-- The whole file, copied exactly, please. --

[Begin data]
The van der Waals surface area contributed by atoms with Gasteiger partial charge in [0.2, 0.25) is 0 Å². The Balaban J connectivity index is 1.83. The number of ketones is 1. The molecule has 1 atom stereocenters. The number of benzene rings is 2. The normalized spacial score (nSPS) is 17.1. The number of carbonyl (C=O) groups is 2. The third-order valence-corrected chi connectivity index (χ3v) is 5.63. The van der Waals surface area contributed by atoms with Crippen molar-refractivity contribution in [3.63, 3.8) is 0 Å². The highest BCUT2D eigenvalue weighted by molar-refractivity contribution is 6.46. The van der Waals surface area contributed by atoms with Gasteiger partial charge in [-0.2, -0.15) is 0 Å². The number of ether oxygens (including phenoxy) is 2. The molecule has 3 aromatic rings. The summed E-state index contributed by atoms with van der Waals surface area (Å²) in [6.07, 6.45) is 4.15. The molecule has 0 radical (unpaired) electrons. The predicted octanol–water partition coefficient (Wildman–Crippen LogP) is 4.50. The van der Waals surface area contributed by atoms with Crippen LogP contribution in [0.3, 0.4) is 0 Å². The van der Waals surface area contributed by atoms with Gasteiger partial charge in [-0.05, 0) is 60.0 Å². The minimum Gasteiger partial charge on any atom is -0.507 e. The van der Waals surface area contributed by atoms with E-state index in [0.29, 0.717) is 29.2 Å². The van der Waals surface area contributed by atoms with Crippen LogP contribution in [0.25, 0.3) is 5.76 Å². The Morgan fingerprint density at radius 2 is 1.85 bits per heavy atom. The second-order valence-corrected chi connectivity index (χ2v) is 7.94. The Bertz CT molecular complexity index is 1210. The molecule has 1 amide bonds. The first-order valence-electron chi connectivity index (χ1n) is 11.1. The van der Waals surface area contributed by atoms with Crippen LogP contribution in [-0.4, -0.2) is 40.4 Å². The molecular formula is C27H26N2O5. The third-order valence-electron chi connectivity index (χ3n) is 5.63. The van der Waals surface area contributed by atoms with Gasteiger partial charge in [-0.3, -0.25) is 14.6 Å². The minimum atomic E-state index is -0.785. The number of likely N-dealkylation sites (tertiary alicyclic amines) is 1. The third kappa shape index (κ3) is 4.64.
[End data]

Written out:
The van der Waals surface area contributed by atoms with Gasteiger partial charge in [0.2, 0.25) is 0 Å². The Balaban J connectivity index is 1.83. The number of ketones is 1. The molecule has 1 atom stereocenters. The number of benzene rings is 2. The normalized spacial score (nSPS) is 17.1. The number of carbonyl (C=O) groups is 2. The third-order valence-corrected chi connectivity index (χ3v) is 5.63. The van der Waals surface area contributed by atoms with Crippen molar-refractivity contribution in [3.63, 3.8) is 0 Å². The highest BCUT2D eigenvalue weighted by molar-refractivity contribution is 6.46. The van der Waals surface area contributed by atoms with Gasteiger partial charge in [-0.2, -0.15) is 0 Å². The number of ether oxygens (including phenoxy) is 2. The molecule has 3 aromatic rings. The summed E-state index contributed by atoms with van der Waals surface area (Å²) in [6.07, 6.45) is 4.15. The molecule has 0 radical (unpaired) electrons. The predicted octanol–water partition coefficient (Wildman–Crippen LogP) is 4.50. The van der Waals surface area contributed by atoms with Crippen LogP contribution in [0.3, 0.4) is 0 Å². The van der Waals surface area contributed by atoms with Gasteiger partial charge in [-0.05, 0) is 60.0 Å². The minimum Gasteiger partial charge on any atom is -0.507 e. The van der Waals surface area contributed by atoms with E-state index in [0.29, 0.717) is 29.2 Å². The van der Waals surface area contributed by atoms with Crippen LogP contribution in [0.25, 0.3) is 5.76 Å². The Morgan fingerprint density at radius 2 is 1.85 bits per heavy atom. The second-order valence-corrected chi connectivity index (χ2v) is 7.94. The Bertz CT molecular complexity index is 1210. The molecule has 1 amide bonds. The first-order valence-electron chi connectivity index (χ1n) is 11.1. The van der Waals surface area contributed by atoms with Crippen LogP contribution in [-0.4, -0.2) is 40.4 Å². The molecular formula is C27H26N2O5. The third-order valence-electron chi connectivity index (χ3n) is 5.63. The van der Waals surface area contributed by atoms with Gasteiger partial charge in [-0.3, -0.25) is 14.6 Å². The minimum atomic E-state index is -0.785. The number of likely N-dealkylation sites (tertiary alicyclic amines) is 1. The third kappa shape index (κ3) is 4.64.